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There is enough heartache and sorrow in this life without our adding to it through our own stubbornness, bitterness, and resentment. —Dieter F. Uchdorf
Have you ever known someone who always seems convinced that no matter what, they have received the short end of the stick? Maybe it is a child who is convinced that whatever their sibling has is better. Perhaps it is a parent or grandparent who looks back on their life with nothing more than anger and regret, able to see only the missed opportunities and misdeeds by others. Or maybe it is a friend who harbors continual resentment against anyone she perceives as thinner or prettier or more successful.
Perhaps that person is you.
It has certainly been me. In fact, not so long ago I experienced a professional disappointment when some colleagues—the proverbial “mean girls”—shut me out of an opportunity I had already been invited to. It was totally unfair and I was so angry and bitter that I could hardly see straight. I wanted retribution but there was none; instead, I simmered.
I learned the hard way that the seeds of bitterness, left unchecked, can harbor into a full-blown anger that becomes all-consuming.
Sometimes—often—that anger is justified, righteous even. Someone has betrayed or belittled or dismissed or hurt us in some very real way. We have every right to be mad. We have every right to stew and seethe and let our hatred simmer. After all, we are right. They are wrong.
But bitterness and anger, even the righteous kind, is almost always destructive. It festers and eats away at us. It destroys our happiness and steals our joy. And ultimately it hurts only ourselves, and not the person we are angry with.
Letting go of bitterness is a conscious, intentional act. For me it meant recognizing my anger, then making the conscious decision to let it go. It also meant a lot of prayer—not only for me, but for the people I was bitter towards. I specifically prayed that God would soften my heart and remove my anger, and I also prayed that God would bring peace to that person who–at least to me–seemed so mean. At first it wasn’t easy, but ultimately I found that it was impossible to stay angry at someone I was praying for every single day.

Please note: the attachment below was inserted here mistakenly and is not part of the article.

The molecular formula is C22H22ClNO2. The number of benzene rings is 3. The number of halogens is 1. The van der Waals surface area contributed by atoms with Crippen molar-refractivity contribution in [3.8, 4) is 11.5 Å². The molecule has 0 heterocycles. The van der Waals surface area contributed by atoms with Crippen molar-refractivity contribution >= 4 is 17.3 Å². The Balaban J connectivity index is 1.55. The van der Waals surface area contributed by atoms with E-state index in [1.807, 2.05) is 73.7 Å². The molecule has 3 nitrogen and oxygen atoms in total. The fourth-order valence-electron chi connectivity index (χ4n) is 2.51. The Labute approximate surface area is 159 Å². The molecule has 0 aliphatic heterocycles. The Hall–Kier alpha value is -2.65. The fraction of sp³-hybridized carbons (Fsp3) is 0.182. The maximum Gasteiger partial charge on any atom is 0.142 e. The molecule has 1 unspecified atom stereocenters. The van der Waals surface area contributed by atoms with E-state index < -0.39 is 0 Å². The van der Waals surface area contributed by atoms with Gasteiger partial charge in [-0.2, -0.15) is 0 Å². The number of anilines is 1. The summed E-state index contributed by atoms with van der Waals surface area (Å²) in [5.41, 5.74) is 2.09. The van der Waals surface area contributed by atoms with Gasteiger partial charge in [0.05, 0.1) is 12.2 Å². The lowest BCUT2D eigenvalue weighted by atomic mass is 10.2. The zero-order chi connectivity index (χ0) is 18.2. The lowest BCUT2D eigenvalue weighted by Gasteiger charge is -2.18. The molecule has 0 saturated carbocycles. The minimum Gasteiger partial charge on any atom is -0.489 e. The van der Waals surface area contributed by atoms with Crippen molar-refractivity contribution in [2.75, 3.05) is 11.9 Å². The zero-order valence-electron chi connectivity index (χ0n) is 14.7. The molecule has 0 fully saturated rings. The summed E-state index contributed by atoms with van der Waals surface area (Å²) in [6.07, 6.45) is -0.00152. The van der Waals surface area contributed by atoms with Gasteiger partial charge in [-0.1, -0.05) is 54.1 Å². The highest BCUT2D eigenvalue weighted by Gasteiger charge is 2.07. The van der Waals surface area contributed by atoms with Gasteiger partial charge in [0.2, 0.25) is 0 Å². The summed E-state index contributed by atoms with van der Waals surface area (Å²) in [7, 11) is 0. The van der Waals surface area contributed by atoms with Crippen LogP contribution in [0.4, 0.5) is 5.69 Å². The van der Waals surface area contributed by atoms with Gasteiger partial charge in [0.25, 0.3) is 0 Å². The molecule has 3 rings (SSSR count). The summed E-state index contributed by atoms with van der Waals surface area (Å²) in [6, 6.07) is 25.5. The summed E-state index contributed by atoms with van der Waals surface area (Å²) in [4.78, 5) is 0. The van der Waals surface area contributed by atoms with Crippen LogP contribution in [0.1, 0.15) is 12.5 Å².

Be sure to read Edie’s corresponding post about More Forgiveness HERE.
We’ve all been on the receiving end of wrongdoing and sometimes that wrongdoing is incomprehensible. For most of us though, the offenses done to us by others on a daily basis are minor. But when those build for weeks and months and years, they become toxic and not dealing with it now sets you up for unexpected outbursts of anger and resentment later. Someone has probably already come to mind that you need to forgive or that you need to “let off the hook.”
Identify one person who has wronged you and become a source of bitterness in your life. Write a letter detailing what you are angry about and how that hurt you. End the letter by writing down how you intend to let go of your bitterness. Don’t send the letter, but make a commitment to pray for that person every day this month. Let us know on Facebook or in the comments below how writing that letter changed the way you feel about that person.
I’m so thrilled to have my sweet friend Crystal of Money Saving Mom joining our challenge this month! Be sure to check out her incredibly insightful reflections on having less fear and more courage from yesterday’s post!
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Is there something in your life right now you are feeling bitter about? Are you ready to let it go?